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Governor Eliot Spitzer

Governor Eliot Spitzer

New York Governor Eliot Spitzer, who resigned amid accusations that he patronized prostitutes, is now in a legal fight to avoid criminal charges. Mr. Spitzer made his public reputation over his willingness to pursue criminals and protect the public’s interest. As the attorney general for the state of New York, Mr. Spitzer prosecuted prostitution rings and their patrons. He gave his constituents the impression that his integrity was light years away from reproach. He was a steamroller of justice. He was the pit bull biting the ankle of crime.

But through a series of incredibly unfortunate incidents Mr. Spitzer is revealed to be little more than some of the criminals he pursued. It is true that he has done some public good. He is not a totally wicked person. Then again I’m sure if we look hard enough, many of the people he prosecuted did their fair share for their community. It should be noted that the good works and generosity if a criminal doesn’t mitigate the fact that we are talking about a criminal.

Mr. Spitzer has resigned. As a Governor patronizing prostitutes, Mr. Spitzer opened himself up to all kinds of potential problems. One of the scariest scenarios has the Governor opening his office up to the potential of being blackmailed. Imagine the owners of the prostitution ring or one of the prostitutes themselves demanding a favor of the Governor. Hey Spitzer, I got a speeding ticket the other day, could you fix it for me? Oh I think you can! Well what if I went to the papers about our little business deal? That’s what I thought. See you next Thursday.

Mr. Spitzer is humiliated. Long assumed to be a bastion of integrity he is exposed to have the same weaknesses and failings as the people he came down on as hard as possible. And yet, even though he knew that they had a little something in common, he had no sympathy. He stands in front of a podium with his dutiful wife Silda who he betrayed at his side. He has three young daughters that he has to face. Chances are that they have come to the obvious conclusion that they don’t who their father is. Those days when he wasn’t able to come on time, when he was working late, when he couldn’t come to their special events, are now questionable. Mr. Spitzer may have a lot of explaining to do to his children and to his wife.

I was listening to a radio pundit discuss Mr. Spitzer’s situation and make the suggestion that this man has suffered enough. He lost his job and he is very publicly humiliated. What more does the public want to happen to this guy?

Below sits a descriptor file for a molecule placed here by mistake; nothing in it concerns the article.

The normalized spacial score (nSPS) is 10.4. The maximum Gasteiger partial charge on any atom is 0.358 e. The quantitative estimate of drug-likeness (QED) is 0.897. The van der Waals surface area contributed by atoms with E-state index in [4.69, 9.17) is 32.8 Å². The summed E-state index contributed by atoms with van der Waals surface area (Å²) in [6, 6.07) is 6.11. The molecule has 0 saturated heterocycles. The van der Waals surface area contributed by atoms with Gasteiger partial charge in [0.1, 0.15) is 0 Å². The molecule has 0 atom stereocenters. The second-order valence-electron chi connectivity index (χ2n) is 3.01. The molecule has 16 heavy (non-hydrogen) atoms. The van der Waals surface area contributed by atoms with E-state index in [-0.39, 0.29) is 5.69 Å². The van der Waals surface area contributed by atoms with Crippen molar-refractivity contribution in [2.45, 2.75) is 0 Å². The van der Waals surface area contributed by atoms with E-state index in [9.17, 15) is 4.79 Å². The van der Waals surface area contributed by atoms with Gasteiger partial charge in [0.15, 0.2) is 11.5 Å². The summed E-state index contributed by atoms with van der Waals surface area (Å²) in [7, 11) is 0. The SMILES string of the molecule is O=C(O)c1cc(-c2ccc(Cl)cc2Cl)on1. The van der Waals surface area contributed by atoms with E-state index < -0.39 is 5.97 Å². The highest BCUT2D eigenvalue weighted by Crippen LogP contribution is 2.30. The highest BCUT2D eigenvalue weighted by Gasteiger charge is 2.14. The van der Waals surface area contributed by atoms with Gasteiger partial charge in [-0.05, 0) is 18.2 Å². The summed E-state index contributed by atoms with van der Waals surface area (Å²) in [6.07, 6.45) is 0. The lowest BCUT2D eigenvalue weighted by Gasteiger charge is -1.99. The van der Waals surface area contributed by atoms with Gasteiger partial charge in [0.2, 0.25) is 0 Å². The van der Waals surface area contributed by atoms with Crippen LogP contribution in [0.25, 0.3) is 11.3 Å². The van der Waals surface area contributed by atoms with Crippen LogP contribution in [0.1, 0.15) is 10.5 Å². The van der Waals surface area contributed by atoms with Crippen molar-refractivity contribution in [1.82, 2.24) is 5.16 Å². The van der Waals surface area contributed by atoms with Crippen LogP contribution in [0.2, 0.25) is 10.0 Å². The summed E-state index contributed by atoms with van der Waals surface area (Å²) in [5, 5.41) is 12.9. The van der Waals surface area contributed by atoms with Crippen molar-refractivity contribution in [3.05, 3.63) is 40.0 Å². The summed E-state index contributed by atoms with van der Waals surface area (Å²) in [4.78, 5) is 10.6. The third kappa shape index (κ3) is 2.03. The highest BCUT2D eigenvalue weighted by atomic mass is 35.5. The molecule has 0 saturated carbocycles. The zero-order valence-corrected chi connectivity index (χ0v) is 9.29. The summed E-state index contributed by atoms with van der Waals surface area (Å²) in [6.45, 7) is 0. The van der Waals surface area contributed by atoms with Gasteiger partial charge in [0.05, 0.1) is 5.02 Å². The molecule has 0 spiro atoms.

I am reminded of Genarlow Wilson, the black seventeen year old who was sentenced to ten years in Georgia’s state prison for having oral sex with a fifteen year old girl. This black young man was humiliated and his mother had to endure the publicity for her son’s indiscretion. What more did the state of Georgia want from Mr. Wilson? They wanted justice. They wanted to send a clear message that society does not tolerate this kind of behavior from black people. I am reminded of Martin Lee Anderson who was sent to boot camp for joyriding in his grandmother’s car. The attorney general of the state of Florida didn’t hesitate to send this young man to a boot camp where he lost his life within hours of his arrival.

What would I want from former Governor Eliot Spitzer? I want him to face the same circumstances for prosecution that he subjected others to. I want him to face the same maximum extent of punishment that the law allows just like Genarlow Wilson had to endure for a crime so petty that his sentence almost defies comprehension. I would like for him to go to boot camp like Martin Anderson and feel what its like to try and breathe while having a baton across the throat and ammonia tablets up his nostrils. If maximum prosecution is good enough for black children who are not allowed to use the lack of judgment that comes from the exuberance of youth as a defense then it should be good enough for a former Governor and a former attorney general who knew exactly where the line of the law stood.

It doesn’t matter if New York state normally prosecutes such behavior or not. Mr. Spitzer opened himself up to prosecution the moment he made the choice to break the law. He’s a lawyer and he knew the law. His disdain for the state, his disrespect for law, his scorn of his constituents invites maximum prosecution. If people are squeamish about prosecuting Mr. Spitzer all they need to do is imagine what would happen if he was a teenaged black male. The way the law comes down on black youths? I’m sure nobody would have a problem throwing the proverbial book at him then.

Friday, March 14, 2008 - Posted by | African Americans, Black Community, Genarlow Wilson, Life, Martin Lee Anderson, Racism, Thoughts

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